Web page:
November 1 (Tuesday) 16.00-17.00 (Helsinki) 14.00-15.00 (GMT), online
Susana Hancock, PhD (University of Oxford), multidisciplinary climate scientist
Elena Adasheva, PhD Candidate (Yale University), sociocultural anthropologist
For ZOOM Link Register HERE the day before the event. You will receive the zoom link an hour before the program begins.
Elena and Susana are Arctic researchers with extensive first-hand experience of the northern environment. During 2021-2022, Elena lived for 9 months in the Russian Far North, and Susana participated in the Jubilee Expedition across Svalbard. The importance of experiencing Arctic environment in-person for embodied understanding of the region cannot be overstated. For Environmental History Month, Elena and Susana propose to write and present their personal narratives of walking in the Arctic. Elena walked in a town, tundra, and on a frozen sea during her fieldwork. Susana walked daily during the unsupported and self-powered expedition. Though both women were not born and raised in the Arctic, they are social and environmental scholars who are passionate about the Arctic and captivated by the northern environment. By describing their multisensory experience of moving on foot in the Arctic landscape, they contribute an important perspective of contemporary female scholars experiencing Arctic environment. Elena and Susana’s narratives diversify the body of mostly male-authored writings about moving in the Arctic landscape, including classic travelogs of Arctic expeditions.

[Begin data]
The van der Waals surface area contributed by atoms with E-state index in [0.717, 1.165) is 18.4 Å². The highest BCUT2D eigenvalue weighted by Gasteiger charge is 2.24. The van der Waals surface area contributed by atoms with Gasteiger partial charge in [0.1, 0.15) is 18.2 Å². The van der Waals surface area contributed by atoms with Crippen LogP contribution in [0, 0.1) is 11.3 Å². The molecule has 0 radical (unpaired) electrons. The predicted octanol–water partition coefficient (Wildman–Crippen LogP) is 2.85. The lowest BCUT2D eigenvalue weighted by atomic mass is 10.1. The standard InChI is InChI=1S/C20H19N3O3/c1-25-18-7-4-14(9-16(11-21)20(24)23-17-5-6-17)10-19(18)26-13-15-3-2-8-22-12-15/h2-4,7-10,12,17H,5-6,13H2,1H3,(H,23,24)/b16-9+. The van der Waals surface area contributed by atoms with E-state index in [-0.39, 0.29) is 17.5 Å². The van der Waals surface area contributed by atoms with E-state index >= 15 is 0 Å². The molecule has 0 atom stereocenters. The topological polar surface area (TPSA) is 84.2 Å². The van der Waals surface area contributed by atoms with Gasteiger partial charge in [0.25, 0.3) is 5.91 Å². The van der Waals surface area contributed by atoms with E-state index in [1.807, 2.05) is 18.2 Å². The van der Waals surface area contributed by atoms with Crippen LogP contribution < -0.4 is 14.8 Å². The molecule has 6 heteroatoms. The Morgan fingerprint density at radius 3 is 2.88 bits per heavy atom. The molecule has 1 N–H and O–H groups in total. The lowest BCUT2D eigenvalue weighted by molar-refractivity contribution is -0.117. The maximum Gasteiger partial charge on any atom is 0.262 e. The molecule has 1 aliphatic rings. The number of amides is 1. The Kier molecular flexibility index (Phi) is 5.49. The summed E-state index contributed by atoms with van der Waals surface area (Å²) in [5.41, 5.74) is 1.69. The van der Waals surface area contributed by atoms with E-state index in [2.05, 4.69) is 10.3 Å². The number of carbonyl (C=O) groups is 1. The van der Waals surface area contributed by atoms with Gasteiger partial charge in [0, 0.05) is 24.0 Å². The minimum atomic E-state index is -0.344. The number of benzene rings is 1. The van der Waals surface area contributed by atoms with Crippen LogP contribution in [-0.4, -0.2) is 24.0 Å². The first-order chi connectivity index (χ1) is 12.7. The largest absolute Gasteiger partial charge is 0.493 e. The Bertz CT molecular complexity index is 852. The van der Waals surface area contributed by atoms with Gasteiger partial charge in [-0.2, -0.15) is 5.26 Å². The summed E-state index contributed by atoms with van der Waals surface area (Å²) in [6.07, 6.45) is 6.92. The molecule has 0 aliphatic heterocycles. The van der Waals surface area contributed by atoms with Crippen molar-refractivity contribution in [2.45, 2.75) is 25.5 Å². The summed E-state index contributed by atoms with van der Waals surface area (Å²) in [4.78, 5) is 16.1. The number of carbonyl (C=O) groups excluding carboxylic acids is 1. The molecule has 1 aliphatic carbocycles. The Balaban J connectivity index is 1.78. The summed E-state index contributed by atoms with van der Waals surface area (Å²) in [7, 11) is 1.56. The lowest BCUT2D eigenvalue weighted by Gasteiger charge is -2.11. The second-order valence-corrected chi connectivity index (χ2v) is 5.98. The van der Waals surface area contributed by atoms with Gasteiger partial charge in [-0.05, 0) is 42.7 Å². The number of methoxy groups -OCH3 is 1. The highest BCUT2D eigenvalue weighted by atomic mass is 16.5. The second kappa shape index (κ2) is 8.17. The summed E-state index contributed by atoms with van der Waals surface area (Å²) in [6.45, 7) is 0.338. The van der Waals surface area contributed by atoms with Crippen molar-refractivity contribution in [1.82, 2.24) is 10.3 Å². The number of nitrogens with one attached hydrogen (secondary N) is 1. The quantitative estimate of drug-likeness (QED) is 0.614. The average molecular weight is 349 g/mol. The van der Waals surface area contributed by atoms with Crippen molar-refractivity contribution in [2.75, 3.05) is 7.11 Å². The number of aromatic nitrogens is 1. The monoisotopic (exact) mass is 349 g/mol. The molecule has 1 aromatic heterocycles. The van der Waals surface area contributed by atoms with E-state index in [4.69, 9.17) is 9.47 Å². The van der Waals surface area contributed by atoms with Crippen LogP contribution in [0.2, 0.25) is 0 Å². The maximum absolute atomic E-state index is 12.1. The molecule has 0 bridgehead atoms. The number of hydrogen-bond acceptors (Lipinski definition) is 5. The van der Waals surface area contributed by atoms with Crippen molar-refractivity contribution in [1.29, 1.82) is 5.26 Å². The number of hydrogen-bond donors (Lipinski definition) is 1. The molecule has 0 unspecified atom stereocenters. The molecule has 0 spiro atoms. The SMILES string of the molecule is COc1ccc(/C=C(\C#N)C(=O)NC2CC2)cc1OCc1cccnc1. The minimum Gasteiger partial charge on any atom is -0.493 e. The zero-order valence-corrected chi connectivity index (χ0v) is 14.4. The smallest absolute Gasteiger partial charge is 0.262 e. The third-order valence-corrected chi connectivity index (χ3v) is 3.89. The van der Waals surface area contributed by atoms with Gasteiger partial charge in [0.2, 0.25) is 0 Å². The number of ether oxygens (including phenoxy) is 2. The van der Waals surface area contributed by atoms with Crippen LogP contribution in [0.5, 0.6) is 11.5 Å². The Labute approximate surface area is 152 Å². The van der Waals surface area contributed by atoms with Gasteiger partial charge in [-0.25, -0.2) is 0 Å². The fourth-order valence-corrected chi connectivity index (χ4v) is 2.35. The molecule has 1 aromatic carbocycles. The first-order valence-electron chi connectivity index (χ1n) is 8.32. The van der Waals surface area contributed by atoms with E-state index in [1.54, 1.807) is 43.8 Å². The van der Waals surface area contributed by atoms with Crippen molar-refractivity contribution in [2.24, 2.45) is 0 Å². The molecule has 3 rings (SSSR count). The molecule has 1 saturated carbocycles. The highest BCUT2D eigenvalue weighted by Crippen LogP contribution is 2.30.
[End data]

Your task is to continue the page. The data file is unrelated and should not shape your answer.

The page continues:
For both scholars, writing a personal narrative about their experiences constitutes a creative writing experiment. In their pieces, Elena and Susana will describe their bodily sensations and perceptions of the Arctic environment while walking. By doing so, they will push themselves to explore more humanistic and poetic ways of writing, different from academic writing styles in social and natural sciences.
This project enters scholarly and artistic conversations on walking methodologies and multisensory ethnography. Additionally, it aims to inspire younger Arctic scholars to experience the region in person and invites broader scientific community to share their fieldwork experiences in more accessible and experiential forms of writing. This presentation offers an exploratory approach to the human-environment relations in the Arctic.